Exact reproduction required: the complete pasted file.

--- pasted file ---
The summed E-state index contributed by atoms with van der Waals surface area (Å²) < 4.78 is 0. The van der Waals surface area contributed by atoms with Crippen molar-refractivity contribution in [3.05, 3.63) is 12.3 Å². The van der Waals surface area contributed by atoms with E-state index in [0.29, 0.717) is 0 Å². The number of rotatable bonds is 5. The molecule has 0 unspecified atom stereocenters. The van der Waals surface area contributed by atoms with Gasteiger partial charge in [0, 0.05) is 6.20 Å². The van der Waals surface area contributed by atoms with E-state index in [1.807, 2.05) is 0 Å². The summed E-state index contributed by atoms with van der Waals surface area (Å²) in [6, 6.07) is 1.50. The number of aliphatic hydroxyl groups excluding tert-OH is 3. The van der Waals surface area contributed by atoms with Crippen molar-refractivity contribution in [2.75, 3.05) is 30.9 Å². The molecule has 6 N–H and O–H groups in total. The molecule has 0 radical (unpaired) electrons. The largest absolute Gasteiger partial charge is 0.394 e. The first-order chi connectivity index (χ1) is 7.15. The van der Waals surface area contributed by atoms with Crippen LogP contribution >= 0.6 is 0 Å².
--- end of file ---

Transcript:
The summed E-state index contributed by atoms with van der Waals surface area (Å²) < 4.78 is 0. The van der Waals surface area contributed by atoms with Crippen molar-refractivity contribution in [3.05, 3.63) is 12.3 Å². The van der Waals surface area contributed by atoms with E-state index in [0.29, 0.717) is 0 Å². The number of rotatable bonds is 5. The molecule has 0 unspecified atom stereocenters. The van der Waals surface area contributed by atoms with Gasteiger partial charge in [0, 0.05) is 6.20 Å². The van der Waals surface area contributed by atoms with E-state index in [1.807, 2.05) is 0 Å². The summed E-state index contributed by atoms with van der Waals surface area (Å²) in [6, 6.07) is 1.50. The number of aliphatic hydroxyl groups excluding tert-OH is 3. The van der Waals surface area contributed by atoms with Crippen molar-refractivity contribution in [2.75, 3.05) is 30.9 Å². The molecule has 6 N–H and O–H groups in total. The molecule has 0 radical (unpaired) electrons. The largest absolute Gasteiger partial charge is 0.394 e. The first-order chi connectivity index (χ1) is 7.15. The van der Waals surface area contributed by atoms with Crippen LogP contribution >= 0.6 is 0 Å².